[ppml] IPv6 assignment - proposal for change to nrpm

Leo Bicknell bicknell at ufp.org
Sun Oct 21 22:59:57 EDT 2007


In a message written on Sun, Oct 21, 2007 at 10:08:25PM -0400, briand at ca.afilias.info wrote:
> With a /32, giving out /48's and doing internal aggregation, a new block
> may be needed in as little as 20k assignments - and under current policies,
> would be a perfectly acceptable basis for requesting an additional block.

I'm wondering how many ISP's in the ARIN region have more than 20k
assignments.  I'd be surprised for sure if the number was more than
500, and suspect it's under 100.

Now, some of those will come back and fit in their reservation.
IIRC ARIN is assigning each /32 out of a reserved /28 for that
network to grow into and still take a single routing slot.  That
reduces the number.

Also, some large networks have justified right out of the gate
something larger than a /32 based on current customer counts.  If
that has been done properly, they will not need to come back.

Thus it would seem to me the risk is small, probably well less than
500 ISP's, and likely under 100 who would need a second prefix in
any reasonable amount of time.  That's hardly table bloat.

> Static assignments and DHCPv6 assignments, for prefixes > /64, are not only
> possible, but fully compatible with the IETF specifications.

However, they do preclude the use of IPv6 autoconfiguration.  Now,
I am not going to debate the merits of that particular protocol;
but I will say as long as it is an IETF standard and in use in the
community I don't support ARIN policies that would make it useless.
It is for that reason I can't support any ARIN policies requiring
an ISP to allocate longer than /64 prefixes.

I fully support things like encouraging people to use /126's on P2P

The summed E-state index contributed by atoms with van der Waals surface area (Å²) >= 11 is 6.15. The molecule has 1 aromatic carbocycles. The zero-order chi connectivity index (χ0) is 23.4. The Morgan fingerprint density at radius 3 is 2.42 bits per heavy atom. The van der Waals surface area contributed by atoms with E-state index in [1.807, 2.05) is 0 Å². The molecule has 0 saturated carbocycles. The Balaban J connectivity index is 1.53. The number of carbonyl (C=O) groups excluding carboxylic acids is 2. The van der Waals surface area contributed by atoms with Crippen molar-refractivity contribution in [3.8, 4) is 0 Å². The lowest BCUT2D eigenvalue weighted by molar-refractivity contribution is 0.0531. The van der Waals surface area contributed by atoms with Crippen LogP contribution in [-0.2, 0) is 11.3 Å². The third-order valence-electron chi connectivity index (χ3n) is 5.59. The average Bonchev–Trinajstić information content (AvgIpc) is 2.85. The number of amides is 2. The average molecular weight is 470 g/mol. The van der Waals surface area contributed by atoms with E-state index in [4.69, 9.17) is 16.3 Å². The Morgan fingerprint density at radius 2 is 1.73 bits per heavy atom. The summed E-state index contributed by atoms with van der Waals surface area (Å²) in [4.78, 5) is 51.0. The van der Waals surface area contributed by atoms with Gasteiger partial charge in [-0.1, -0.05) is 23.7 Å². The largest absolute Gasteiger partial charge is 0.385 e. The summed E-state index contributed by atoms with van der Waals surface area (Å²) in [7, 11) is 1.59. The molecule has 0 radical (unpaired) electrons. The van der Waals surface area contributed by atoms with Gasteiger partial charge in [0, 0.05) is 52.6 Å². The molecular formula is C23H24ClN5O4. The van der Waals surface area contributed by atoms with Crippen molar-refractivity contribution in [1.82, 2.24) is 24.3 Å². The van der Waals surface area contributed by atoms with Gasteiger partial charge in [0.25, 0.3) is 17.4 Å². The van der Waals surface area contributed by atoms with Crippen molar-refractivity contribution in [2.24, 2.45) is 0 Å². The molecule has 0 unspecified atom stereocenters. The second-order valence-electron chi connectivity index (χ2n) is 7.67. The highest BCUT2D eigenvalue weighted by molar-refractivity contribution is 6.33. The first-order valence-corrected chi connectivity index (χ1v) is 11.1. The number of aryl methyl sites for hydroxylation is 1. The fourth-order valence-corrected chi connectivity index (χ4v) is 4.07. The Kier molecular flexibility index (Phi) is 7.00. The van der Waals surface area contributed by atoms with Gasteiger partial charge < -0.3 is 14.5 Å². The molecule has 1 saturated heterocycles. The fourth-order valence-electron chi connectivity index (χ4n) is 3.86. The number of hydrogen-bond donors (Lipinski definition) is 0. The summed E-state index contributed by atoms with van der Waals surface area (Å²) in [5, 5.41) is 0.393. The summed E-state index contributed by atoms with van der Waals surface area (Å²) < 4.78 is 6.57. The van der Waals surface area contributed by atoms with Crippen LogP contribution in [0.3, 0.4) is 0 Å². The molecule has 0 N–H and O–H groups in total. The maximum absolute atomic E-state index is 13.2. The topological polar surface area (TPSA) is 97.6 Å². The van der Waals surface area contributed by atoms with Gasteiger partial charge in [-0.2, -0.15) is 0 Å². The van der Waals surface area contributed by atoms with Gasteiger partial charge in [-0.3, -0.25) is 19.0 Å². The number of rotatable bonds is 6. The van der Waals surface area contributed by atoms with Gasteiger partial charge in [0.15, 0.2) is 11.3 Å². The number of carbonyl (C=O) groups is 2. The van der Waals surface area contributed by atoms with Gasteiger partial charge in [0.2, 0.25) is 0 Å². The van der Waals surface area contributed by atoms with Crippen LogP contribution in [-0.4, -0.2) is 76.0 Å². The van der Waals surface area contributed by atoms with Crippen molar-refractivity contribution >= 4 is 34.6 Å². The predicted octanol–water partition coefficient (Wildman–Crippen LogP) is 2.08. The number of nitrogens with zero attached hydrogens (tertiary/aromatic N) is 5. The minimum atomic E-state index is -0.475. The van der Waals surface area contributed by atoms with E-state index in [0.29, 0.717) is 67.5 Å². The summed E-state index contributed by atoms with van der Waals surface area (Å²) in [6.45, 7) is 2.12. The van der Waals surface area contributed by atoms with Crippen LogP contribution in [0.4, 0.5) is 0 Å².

links and other economies and think it would be nice if we could
find a policy mechanism to encourage that without creating unfair
advantage.

The bottom line is there are 26,000 ASN's in the routing system
today (http://www.cidr-report.org/as2.0/), even if 10% of the
prefixes handed out were too small for their networks and got a
second one, that would be 28,600 prefixes in the routing table.
Compared to the 239,000 today that's a huge win.  Heck, even adjusted
for the 4x size it would be 114,400 IPv4 Route equivilants, cutting
the memory needed for a table in half.

To provide a different perspective.  I think we are giving away
blocks that are too large.  We have reinvented classful networks
with the /48 and the /64.  One day we will wake up and implement
exactly what you suggest, using smaller networks like /120's for
small LAN's.  This is just like we woke up from CIDR and starting
using VLSM.

There's good news though, from an RIR perspective we're only giving
away the equivalent of IPv4 /8's.  Due to CIDR improvements most
companies who got a /8 of IPv4 have never been back for more, they
are still eating from that original allocation.  The same will be
true in IPv6, I suspect almost everyone who has a /32 will fit in
it forever, as long as we wake up and do the right thing with prefix
lists.

But how did we get routing table bloat?  The Class C swamp.  Small
prefixes, not aggregatable.  This is exactly why we don't want ARIN
giving out /64's today, or /80's, or /120's.  That is how we will
get routing table bloat in the future.

But back to your current goal.  Get the IETF to deprecate IPv6
auto-configuration; which will remove the /64 boundary as sacred.
At that point I'd be willing to talk about prefixes longer than a
/64 being required, until then it's premature.

-- 
       Leo Bicknell - bicknell at ufp.org - CCIE 3440
        PGP keys at http://www.ufp.org/~bicknell/
Read TMBG List - tmbg-list-request at tmbg.org, www.tmbg.org
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